Today, Airbnb holds over 2 million listings in 34,000+ cities and the company is valued at a whopping $25B. It has gone through multiple major re-designs, though, its focus has largely been on expansion and reinforcing its core experience rather than adding new features. The AirBnB MVP allowed the company to gather design feedback and nail down their customer path to purchase in order to optimize their workflows. Now, the app is easy to use and has a massive market-place accessed by a loyal customer base!


Another brand we all know, Dropbox, used their MVP to determine market size and fit while nailing down their business model. Dropbox was first founded in June 2007 as part of Y Combinator. Initially, the founders made a short video demoing how easy it was for anyone to share files across different devices. After sharing the video with their network, and around the web,   their beta sign-up list grew from 5,000 to 75,000 overnight. Talk about validating your product…

In September 2008, Dropbox was officially launched. Within 7 months, they had acquired a million users. And in 2013, Dropbox expanded into enterprise by announcing Dropbox for Business. Today, Dropbox has over 500 million users, who are saving over 1.2 billion files daily. There are also over 150,000 businesses on Dropbox for Business. The company is valued at $10B. Instead of adding any major features or re-designs, the company has focused retaining its reliability and simplicity.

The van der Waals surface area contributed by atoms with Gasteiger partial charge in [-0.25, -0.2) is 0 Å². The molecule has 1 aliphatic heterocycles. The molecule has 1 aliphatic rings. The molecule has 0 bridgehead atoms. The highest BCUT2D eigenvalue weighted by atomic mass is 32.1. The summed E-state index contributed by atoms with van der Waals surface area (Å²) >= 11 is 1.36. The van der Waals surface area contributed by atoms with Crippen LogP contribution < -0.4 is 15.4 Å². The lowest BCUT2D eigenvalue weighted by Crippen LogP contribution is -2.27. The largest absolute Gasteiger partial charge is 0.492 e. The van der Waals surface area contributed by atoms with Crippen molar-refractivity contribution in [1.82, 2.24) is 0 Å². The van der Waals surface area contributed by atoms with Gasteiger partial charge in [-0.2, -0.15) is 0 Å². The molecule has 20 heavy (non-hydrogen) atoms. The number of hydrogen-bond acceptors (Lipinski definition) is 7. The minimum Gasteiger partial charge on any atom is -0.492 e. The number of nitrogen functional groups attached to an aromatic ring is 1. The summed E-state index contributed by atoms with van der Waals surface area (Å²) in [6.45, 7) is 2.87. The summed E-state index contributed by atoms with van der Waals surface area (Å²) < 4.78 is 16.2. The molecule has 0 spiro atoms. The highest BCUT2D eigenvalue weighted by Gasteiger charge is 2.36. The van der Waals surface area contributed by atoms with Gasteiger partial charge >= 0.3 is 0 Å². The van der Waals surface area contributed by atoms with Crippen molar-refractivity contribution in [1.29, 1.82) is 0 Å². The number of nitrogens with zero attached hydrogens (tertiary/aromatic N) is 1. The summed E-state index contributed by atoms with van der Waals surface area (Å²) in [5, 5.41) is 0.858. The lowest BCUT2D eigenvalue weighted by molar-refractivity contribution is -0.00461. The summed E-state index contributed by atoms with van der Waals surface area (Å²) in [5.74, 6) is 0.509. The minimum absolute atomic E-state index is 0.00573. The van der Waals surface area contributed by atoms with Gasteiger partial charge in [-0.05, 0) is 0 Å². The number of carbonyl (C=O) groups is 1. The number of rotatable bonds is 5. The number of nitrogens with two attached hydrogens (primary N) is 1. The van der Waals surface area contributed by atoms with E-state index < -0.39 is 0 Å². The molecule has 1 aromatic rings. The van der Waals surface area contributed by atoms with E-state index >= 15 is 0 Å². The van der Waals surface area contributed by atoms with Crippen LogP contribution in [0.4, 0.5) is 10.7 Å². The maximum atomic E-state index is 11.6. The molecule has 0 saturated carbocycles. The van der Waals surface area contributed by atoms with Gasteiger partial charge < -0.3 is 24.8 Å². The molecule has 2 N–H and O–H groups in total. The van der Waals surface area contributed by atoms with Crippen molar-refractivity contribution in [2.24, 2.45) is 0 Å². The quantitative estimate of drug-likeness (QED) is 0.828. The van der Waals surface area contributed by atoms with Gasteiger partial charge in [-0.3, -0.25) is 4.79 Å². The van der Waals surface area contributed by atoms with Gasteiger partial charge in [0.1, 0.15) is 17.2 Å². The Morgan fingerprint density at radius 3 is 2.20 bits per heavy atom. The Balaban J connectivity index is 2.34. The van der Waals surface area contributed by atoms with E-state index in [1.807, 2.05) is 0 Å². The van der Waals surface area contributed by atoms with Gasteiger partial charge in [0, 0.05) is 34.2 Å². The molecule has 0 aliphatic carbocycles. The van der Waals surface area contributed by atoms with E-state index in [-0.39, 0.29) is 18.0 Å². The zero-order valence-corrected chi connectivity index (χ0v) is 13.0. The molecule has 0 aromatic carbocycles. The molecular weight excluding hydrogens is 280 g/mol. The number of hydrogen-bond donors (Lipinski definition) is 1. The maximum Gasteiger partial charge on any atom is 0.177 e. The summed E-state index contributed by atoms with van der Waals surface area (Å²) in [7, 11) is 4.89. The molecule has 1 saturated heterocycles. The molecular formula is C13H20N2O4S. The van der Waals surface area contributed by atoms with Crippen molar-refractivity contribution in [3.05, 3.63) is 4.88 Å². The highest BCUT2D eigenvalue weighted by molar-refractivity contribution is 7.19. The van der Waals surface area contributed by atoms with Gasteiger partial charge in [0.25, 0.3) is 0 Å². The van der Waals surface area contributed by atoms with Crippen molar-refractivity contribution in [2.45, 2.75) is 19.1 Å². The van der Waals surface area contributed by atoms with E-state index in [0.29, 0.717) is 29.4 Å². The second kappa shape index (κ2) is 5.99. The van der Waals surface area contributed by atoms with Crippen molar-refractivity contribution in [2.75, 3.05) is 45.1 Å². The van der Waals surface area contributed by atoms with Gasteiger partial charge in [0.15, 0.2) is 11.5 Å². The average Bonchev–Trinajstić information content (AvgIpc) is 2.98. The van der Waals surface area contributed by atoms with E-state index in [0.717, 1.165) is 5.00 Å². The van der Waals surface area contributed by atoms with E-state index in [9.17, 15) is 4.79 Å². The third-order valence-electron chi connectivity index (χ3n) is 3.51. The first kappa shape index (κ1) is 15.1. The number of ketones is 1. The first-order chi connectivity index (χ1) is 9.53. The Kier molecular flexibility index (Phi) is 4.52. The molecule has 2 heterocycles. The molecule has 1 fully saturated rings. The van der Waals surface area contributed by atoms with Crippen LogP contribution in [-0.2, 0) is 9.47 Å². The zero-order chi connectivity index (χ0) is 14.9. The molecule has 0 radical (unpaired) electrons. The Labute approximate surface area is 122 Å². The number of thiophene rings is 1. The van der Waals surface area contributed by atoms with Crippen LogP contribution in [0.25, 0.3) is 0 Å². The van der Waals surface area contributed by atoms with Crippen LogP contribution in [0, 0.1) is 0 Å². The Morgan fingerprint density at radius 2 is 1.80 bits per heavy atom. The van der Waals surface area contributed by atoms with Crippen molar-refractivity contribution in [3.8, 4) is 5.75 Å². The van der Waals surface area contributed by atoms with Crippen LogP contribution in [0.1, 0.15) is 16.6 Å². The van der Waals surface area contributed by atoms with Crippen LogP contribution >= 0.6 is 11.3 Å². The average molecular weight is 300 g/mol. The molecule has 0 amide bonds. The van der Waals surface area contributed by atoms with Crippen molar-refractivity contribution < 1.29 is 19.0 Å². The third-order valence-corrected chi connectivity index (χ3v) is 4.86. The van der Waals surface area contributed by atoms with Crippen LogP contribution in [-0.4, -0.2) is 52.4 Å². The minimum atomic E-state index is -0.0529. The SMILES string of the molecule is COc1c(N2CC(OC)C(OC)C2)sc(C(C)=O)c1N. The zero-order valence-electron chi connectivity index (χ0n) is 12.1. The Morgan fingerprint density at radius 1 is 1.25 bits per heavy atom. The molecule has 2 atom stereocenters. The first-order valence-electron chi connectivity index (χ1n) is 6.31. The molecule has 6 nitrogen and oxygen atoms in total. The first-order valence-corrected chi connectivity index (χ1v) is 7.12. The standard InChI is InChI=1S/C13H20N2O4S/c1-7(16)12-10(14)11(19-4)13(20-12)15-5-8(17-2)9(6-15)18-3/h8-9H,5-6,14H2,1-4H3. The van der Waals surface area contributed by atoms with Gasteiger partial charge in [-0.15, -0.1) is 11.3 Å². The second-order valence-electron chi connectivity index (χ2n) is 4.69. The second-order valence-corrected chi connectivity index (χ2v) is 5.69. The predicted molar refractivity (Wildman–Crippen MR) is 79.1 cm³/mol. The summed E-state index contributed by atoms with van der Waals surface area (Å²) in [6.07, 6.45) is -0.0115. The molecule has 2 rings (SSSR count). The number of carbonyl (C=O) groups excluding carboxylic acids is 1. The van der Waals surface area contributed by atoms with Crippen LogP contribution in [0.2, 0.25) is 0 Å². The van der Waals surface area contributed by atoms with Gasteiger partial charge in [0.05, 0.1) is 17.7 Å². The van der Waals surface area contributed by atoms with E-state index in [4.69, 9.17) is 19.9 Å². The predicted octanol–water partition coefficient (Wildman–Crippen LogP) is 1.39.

Snapchat is a powerful example of how a simple app, with one feature, can turn into a social juggernaut. Snapchat, or Picaboo as it was first called, was founded in 2011 at Stanford University as an ephemeral photo sharing app. The founders gained initial validation after the app spread like wildfire across the campus. Also, more validation came after the same occurred at one of the founder’s cousin’s high school. They knew it was a hit. By October 2012, users were sharing 20 million photos a day. In December of that year, they introduced video sharing. In October of 2013, they released their first major feature update with Stories — 24 hour lasting photos and videos that are shared with all contacts. In 2015, they released Discover — a daily feed of content from major brands.

Today, Snapchat has over 100 million monthly active users who are viewing 8 billion videos a day and sharing 9,000 photos a second. The company is now worth $16B. Snapchat has strategically rolled out multiple key features one by one, allowing the company to explore various models of monetization without alienating their strong user base.

Making an MVP work for me

Looking at the success of these companies, the message is clear, start small and simple with an MVP. Know what problem you are solving and only include the necessary features to solve it. With an MVP built, validate your concept within a small, close community and then expand out to the larger market, iterating along the way. Expect potential changes in direction as you learn from your MVP: functionality, design, and as we can see, even your name might change based on user data. To keep users engaged as you grow, plan to incorporate and roll out new features and product extensions along the way… though make sure it doesn’t happen too early! 

Finally, don’t be discouraged by the companies today and their beautifully designed apps with interactive interfaces. Remember, they started out as an MVP too. No one remembers what UberCab is —or what it looked like— but they do know what Uber is now.

If you would like to see more old forms of today’s apps —visit uxtimeline.com or startuptimelines.org